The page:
dc.typePresentationen_GB
dc.titleTranslating an Individual Focused Nursing Model to a Community Focus Using Social Ecology Theoryen_GB
dc.contributor.authorKlar, Robinen_US
dc.author.detailsRobin Klar, DNSc, RN, Assistant Professor, University of Massachusetts, Worcester, Worcester, Massachusetts, USA, email: Robin.Klar@umassmed.eduen_US
dc.identifier.urihttp://hdl.handle.net/10755/163539-
dc.description.abstractPurpose: Healthy People 2010 highlights the intersection of individual and community influences as determinants of health. Primary prevention interventions and health promotion models that guide the interventions have focused on the individual as client. Pender's revised Health Promotion Model (rHPM) offers a framework of individual indicators with a window to community indicators & situational influences. Further explanatory power via social ecology theory was used to translate the model from individual to community as client. There is a paucity of nursing research examining community indicators of health promotion for populations living in communities. The overarching specific aim of this research was to describe the intersection of interpersonal and community situational influences on the use of health promotion behaviors in urban women. Methods: A multi-level methodological approach was implemented. Individual level data were gathered to assess health promotion behaviors (HPLP-II), social support behaviors (ISSB), social networks (ASSIS), and demographics. Community level data were assessed from secondary (U.S. Census data and police crime statistics) and primary sources (survey of community influences). Descriptive statistics, correlations, and multiple regressions were conducted. Results: A stratified random sample of 47 women living in four distinct levels of neighborhood crime exposure was obtained. There was a statistically significant difference between neighborhoods of crime exposure and community-level influences: options available (p < .001), demand characteristics (p < .001), and aesthetics (p < .001). Spouses and friends were the social network members who provided socially supportive behaviors at statistically significant levels. Conclusions and Implications: Neighborhood does matter in relation to community indicators as they relate to engaging in health promotion behaviors. This research highlighted the policy issues related to the disparity of resource allocation within the same geopolitical region and highlights community resources that may be targeted to offer community oriented health promotion activities to populations of interest.en_GB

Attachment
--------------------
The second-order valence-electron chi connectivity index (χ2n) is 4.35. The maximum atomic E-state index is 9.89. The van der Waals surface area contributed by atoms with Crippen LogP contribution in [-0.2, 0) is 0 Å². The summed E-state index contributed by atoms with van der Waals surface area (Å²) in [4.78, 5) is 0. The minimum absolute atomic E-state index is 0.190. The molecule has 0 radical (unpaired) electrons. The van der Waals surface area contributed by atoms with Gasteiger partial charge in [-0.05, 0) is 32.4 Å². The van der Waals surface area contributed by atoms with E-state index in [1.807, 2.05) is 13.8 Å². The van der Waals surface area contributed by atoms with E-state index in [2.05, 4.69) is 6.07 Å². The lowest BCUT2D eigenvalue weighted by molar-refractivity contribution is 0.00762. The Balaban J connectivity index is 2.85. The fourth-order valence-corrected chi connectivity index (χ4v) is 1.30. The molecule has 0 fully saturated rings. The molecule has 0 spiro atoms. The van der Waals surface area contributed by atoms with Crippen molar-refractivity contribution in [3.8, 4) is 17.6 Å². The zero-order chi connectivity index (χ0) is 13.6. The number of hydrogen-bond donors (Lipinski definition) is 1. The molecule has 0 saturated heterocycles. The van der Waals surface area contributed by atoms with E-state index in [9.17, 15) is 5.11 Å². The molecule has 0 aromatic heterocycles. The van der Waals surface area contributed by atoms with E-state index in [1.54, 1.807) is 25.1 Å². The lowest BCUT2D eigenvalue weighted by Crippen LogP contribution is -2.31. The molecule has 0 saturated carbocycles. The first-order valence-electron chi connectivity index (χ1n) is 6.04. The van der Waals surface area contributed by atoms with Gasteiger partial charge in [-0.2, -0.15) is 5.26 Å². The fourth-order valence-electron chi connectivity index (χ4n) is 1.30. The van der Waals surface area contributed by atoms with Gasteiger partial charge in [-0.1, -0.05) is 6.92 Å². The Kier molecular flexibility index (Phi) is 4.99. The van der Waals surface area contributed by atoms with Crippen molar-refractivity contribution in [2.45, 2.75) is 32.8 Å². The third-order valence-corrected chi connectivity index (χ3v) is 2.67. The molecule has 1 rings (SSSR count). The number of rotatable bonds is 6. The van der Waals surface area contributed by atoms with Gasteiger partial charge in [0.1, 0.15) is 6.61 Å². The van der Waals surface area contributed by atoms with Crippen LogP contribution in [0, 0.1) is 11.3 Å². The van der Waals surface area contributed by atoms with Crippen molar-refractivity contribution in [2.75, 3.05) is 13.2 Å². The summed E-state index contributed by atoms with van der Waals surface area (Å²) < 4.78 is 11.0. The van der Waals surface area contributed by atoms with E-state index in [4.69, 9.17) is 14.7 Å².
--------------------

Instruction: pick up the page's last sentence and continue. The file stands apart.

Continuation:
dc.date.available2011-10-27T11:09:19Z-
dc.date.issued2011-10-27en_GB
dc.date.accessioned2011-10-27T11:09:19Z-
dc.conference.date2005en_US
dc.conference.name17th Annual Scientific Sessionsen_US
dc.conference.hostEastern Nursing Research Societyen_US
dc.conference.locationNew York, New York, USAen_US
dc.description�Translational Research for Quality Health Outcomes: Affecting Practice and Healthcare Policy�, held on April 7th -9th at the Roosevelt Hotel, New Yorken_US
dc.description.noteThis is an abstract-only submission. If the author has submitted a full-text item based on this abstract, you may find it by browsing the Virginia Henderson Global Nursing e-Repository by author. If author contact information is available in this abstract, please feel free to contact him or her with your queries regarding this submission. Alternatively, please contact the conference host, journal, or publisher (according to the circumstance) for further details regarding this item. If a citation is listed in this record, the item has been published and is available via open-access avenues or a journal/database subscription. Contact your library for assistance in obtaining the as-published article.-